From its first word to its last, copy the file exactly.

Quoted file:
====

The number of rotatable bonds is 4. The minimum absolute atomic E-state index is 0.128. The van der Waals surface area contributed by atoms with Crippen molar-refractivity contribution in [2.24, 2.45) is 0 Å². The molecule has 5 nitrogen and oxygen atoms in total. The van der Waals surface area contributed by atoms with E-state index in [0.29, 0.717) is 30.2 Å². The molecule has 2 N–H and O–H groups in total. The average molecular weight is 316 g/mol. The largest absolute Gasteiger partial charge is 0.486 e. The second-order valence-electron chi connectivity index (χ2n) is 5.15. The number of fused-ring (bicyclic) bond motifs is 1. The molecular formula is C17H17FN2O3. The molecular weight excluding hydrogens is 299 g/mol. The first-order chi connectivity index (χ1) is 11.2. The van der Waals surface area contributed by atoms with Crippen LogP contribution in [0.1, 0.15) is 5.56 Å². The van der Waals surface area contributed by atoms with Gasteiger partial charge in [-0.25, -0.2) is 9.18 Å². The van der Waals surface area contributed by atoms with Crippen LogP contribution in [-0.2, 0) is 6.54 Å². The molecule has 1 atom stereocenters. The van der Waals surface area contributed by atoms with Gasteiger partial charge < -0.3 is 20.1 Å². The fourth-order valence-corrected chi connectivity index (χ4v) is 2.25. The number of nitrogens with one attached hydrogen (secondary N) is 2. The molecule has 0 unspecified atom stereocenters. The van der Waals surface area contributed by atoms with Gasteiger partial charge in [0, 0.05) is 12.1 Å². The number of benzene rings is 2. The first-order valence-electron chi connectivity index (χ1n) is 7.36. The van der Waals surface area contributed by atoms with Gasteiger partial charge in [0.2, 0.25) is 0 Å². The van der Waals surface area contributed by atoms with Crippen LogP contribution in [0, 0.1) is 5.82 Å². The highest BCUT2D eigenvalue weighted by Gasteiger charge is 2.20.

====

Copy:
The number of rotatable bonds is 4. The minimum absolute atomic E-state index is 0.128. The van der Waals surface area contributed by atoms with Crippen molar-refractivity contribution in [2.24, 2.45) is 0 Å². The molecule has 5 nitrogen and oxygen atoms in total. The van der Waals surface area contributed by atoms with E-state index in [0.29, 0.717) is 30.2 Å². The molecule has 2 N–H and O–H groups in total. The average molecular weight is 316 g/mol. The largest absolute Gasteiger partial charge is 0.486 e. The second-order valence-electron chi connectivity index (χ2n) is 5.15. The number of fused-ring (bicyclic) bond motifs is 1. The molecular formula is C17H17FN2O3. The molecular weight excluding hydrogens is 299 g/mol. The first-order chi connectivity index (χ1) is 11.2. The van der Waals surface area contributed by atoms with Crippen LogP contribution in [0.1, 0.15) is 5.56 Å². The van der Waals surface area contributed by atoms with Gasteiger partial charge in [-0.25, -0.2) is 9.18 Å². The van der Waals surface area contributed by atoms with Crippen LogP contribution in [-0.2, 0) is 6.54 Å². The molecule has 1 atom stereocenters. The van der Waals surface area contributed by atoms with Gasteiger partial charge < -0.3 is 20.1 Å². The fourth-order valence-corrected chi connectivity index (χ4v) is 2.25. The number of nitrogens with one attached hydrogen (secondary N) is 2. The molecule has 0 unspecified atom stereocenters. The van der Waals surface area contributed by atoms with Gasteiger partial charge in [0, 0.05) is 12.1 Å². The number of benzene rings is 2. The first-order valence-electron chi connectivity index (χ1n) is 7.36. The van der Waals surface area contributed by atoms with Gasteiger partial charge in [0.2, 0.25) is 0 Å². The van der Waals surface area contributed by atoms with Crippen LogP contribution in [0, 0.1) is 5.82 Å². The highest BCUT2D eigenvalue weighted by Gasteiger charge is 2.20.